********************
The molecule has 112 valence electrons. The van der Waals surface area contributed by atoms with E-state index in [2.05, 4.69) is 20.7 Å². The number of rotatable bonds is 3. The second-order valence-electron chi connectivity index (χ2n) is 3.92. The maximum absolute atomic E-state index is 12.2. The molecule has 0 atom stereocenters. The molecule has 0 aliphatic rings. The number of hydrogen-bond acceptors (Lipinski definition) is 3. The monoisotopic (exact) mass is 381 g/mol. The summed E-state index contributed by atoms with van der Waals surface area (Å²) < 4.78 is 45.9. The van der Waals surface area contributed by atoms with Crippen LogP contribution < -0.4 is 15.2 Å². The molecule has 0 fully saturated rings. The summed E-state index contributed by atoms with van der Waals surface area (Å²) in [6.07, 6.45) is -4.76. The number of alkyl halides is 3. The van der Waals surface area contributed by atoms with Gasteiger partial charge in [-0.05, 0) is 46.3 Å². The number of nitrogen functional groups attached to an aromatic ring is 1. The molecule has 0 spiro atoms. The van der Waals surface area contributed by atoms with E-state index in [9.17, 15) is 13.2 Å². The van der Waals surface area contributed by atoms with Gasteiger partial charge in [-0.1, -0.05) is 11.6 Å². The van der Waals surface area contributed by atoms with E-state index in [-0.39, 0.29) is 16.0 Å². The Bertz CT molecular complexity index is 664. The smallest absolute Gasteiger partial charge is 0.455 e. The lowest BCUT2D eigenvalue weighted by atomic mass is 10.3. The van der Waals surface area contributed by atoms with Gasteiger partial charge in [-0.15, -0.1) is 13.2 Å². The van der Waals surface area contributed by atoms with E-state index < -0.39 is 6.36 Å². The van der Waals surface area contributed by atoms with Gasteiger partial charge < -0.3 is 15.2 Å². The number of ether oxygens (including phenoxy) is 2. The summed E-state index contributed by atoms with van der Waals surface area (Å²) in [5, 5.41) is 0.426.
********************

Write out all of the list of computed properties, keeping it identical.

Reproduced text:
The molecule has 112 valence electrons. The van der Waals surface area contributed by atoms with E-state index in [2.05, 4.69) is 20.7 Å². The number of rotatable bonds is 3. The second-order valence-electron chi connectivity index (χ2n) is 3.92. The maximum absolute atomic E-state index is 12.2. The molecule has 0 atom stereocenters. The molecule has 0 aliphatic rings. The number of hydrogen-bond acceptors (Lipinski definition) is 3. The monoisotopic (exact) mass is 381 g/mol. The summed E-state index contributed by atoms with van der Waals surface area (Å²) < 4.78 is 45.9. The van der Waals surface area contributed by atoms with Crippen LogP contribution < -0.4 is 15.2 Å². The molecule has 0 fully saturated rings. The summed E-state index contributed by atoms with van der Waals surface area (Å²) in [6.07, 6.45) is -4.76. The number of alkyl halides is 3. The van der Waals surface area contributed by atoms with Gasteiger partial charge in [-0.05, 0) is 46.3 Å². The number of nitrogen functional groups attached to an aromatic ring is 1. The molecule has 0 spiro atoms. The van der Waals surface area contributed by atoms with E-state index in [9.17, 15) is 13.2 Å². The van der Waals surface area contributed by atoms with Gasteiger partial charge in [-0.1, -0.05) is 11.6 Å². The van der Waals surface area contributed by atoms with E-state index in [-0.39, 0.29) is 16.0 Å². The Bertz CT molecular complexity index is 664. The smallest absolute Gasteiger partial charge is 0.455 e. The lowest BCUT2D eigenvalue weighted by atomic mass is 10.3. The van der Waals surface area contributed by atoms with Gasteiger partial charge in [-0.15, -0.1) is 13.2 Å². The van der Waals surface area contributed by atoms with E-state index < -0.39 is 6.36 Å². The van der Waals surface area contributed by atoms with Gasteiger partial charge < -0.3 is 15.2 Å². The number of ether oxygens (including phenoxy) is 2. The summed E-state index contributed by atoms with van der Waals surface area (Å²) in [5, 5.41) is 0.426.